No, 94% of Japanese Readers Do Not Prefer Paper

14278359818_56ac6dacf7_heBooks may be a billion-dollar business in Japan, but that industry continues to be supported by a relatively small percentage of the population.

Or at least that is what The Bookseller reported last week, in an article on a recent survey:

The latest poll on reading preferences in Japan has found that digital books have flopped spectacularly, with 94% of readers still preferring paper books.

Long established online market researchers Cross Marketing conducted the survey earlier this month across Eastern Japan (albeit with a typically low base, as is the Japanese practice in such polls, of only 1,200 men and women aged 15-69 years).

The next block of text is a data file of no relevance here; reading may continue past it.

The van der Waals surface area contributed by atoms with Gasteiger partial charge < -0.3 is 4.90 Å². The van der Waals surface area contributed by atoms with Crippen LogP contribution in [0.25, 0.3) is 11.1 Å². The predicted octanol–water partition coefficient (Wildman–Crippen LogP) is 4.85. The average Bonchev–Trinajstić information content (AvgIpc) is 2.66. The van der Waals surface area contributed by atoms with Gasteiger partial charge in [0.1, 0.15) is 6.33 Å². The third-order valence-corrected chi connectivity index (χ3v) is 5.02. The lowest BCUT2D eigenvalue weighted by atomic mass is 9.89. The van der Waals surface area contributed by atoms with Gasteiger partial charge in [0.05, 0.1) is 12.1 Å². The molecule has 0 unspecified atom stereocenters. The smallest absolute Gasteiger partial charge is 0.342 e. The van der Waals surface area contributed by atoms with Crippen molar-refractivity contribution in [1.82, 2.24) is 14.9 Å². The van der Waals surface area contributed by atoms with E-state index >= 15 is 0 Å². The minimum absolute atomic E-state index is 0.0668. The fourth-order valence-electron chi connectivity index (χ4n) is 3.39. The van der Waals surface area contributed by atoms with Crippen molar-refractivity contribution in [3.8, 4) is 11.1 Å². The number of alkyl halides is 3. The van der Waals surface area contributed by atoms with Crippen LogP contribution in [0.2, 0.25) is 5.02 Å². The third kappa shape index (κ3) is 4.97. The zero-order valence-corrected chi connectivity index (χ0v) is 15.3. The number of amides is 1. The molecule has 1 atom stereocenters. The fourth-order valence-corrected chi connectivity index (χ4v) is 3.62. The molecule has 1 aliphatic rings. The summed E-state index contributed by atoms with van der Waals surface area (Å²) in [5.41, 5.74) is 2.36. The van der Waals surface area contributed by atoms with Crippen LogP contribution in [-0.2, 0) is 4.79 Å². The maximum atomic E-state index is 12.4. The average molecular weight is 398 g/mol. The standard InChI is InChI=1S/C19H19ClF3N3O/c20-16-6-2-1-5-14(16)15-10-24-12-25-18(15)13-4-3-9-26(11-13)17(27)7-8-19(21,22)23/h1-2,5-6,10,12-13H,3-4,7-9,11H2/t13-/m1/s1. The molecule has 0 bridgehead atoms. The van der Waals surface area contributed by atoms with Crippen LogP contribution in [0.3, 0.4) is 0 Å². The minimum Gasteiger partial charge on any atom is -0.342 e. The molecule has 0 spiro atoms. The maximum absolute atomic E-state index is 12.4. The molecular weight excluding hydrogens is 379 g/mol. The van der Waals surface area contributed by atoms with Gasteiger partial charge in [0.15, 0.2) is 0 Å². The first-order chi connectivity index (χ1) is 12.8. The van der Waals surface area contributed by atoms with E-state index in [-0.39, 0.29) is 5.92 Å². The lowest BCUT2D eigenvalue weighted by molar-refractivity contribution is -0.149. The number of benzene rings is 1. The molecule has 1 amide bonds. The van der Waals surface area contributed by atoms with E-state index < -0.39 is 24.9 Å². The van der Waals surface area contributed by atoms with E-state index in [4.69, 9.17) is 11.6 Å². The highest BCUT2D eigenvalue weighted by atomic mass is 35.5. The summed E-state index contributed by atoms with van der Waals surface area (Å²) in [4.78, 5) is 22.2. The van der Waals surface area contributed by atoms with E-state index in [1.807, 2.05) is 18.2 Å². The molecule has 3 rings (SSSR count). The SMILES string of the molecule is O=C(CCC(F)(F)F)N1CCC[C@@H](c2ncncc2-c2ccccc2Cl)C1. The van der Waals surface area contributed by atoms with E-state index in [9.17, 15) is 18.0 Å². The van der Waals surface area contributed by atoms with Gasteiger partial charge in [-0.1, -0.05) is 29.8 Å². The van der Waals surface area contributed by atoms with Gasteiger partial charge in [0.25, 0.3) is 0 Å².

Of the 51% who said they read regularly, an average of 6% said they bought e-books regularly. The survey showed that on average 87% of regular readers still buy books at brick and mortar bookstores, with 45% shopping at online outlets like Amazon, and a whopping 37% still buying regularly from second hand bookshops.

  • 15-19
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  • 60-69

image by margothierry

Nate Hoffelder

View posts by Nate Hoffelder
Nate Hoffelder is the founder and editor of The Digital Reader. He has been blogging about indie authors since 2010 while learning new tech skills weekly. He fixes author sites, and shares what he learns on The Digital Reader's blog. In his spare time, he fosters dogs for A Forever Home, a local rescue group.

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